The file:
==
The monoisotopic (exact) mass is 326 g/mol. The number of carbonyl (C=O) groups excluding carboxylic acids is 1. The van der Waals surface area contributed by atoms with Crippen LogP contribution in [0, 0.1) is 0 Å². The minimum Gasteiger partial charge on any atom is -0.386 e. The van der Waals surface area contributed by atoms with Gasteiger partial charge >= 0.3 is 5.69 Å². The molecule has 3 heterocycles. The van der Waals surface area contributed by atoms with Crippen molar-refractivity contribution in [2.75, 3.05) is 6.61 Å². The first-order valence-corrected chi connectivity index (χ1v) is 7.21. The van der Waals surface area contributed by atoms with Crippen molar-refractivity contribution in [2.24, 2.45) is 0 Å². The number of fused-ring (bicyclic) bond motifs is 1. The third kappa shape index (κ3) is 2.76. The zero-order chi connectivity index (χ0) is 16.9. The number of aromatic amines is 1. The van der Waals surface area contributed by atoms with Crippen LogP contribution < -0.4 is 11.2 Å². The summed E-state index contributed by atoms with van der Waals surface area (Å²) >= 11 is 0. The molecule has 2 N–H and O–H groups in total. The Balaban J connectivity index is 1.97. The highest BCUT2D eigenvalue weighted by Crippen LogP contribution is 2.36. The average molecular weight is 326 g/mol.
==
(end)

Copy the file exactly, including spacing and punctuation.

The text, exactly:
The monoisotopic (exact) mass is 326 g/mol. The number of carbonyl (C=O) groups excluding carboxylic acids is 1. The van der Waals surface area contributed by atoms with Crippen LogP contribution in [0, 0.1) is 0 Å². The minimum Gasteiger partial charge on any atom is -0.386 e. The van der Waals surface area contributed by atoms with Gasteiger partial charge >= 0.3 is 5.69 Å². The molecule has 3 heterocycles. The van der Waals surface area contributed by atoms with Crippen molar-refractivity contribution in [2.75, 3.05) is 6.61 Å². The first-order valence-corrected chi connectivity index (χ1v) is 7.21. The van der Waals surface area contributed by atoms with Crippen molar-refractivity contribution in [2.24, 2.45) is 0 Å². The number of fused-ring (bicyclic) bond motifs is 1. The third kappa shape index (κ3) is 2.76. The zero-order chi connectivity index (χ0) is 16.9. The number of aromatic amines is 1. The van der Waals surface area contributed by atoms with Crippen LogP contribution < -0.4 is 11.2 Å². The summed E-state index contributed by atoms with van der Waals surface area (Å²) >= 11 is 0. The molecule has 2 N–H and O–H groups in total. The Balaban J connectivity index is 1.97. The highest BCUT2D eigenvalue weighted by Crippen LogP contribution is 2.36. The average molecular weight is 326 g/mol.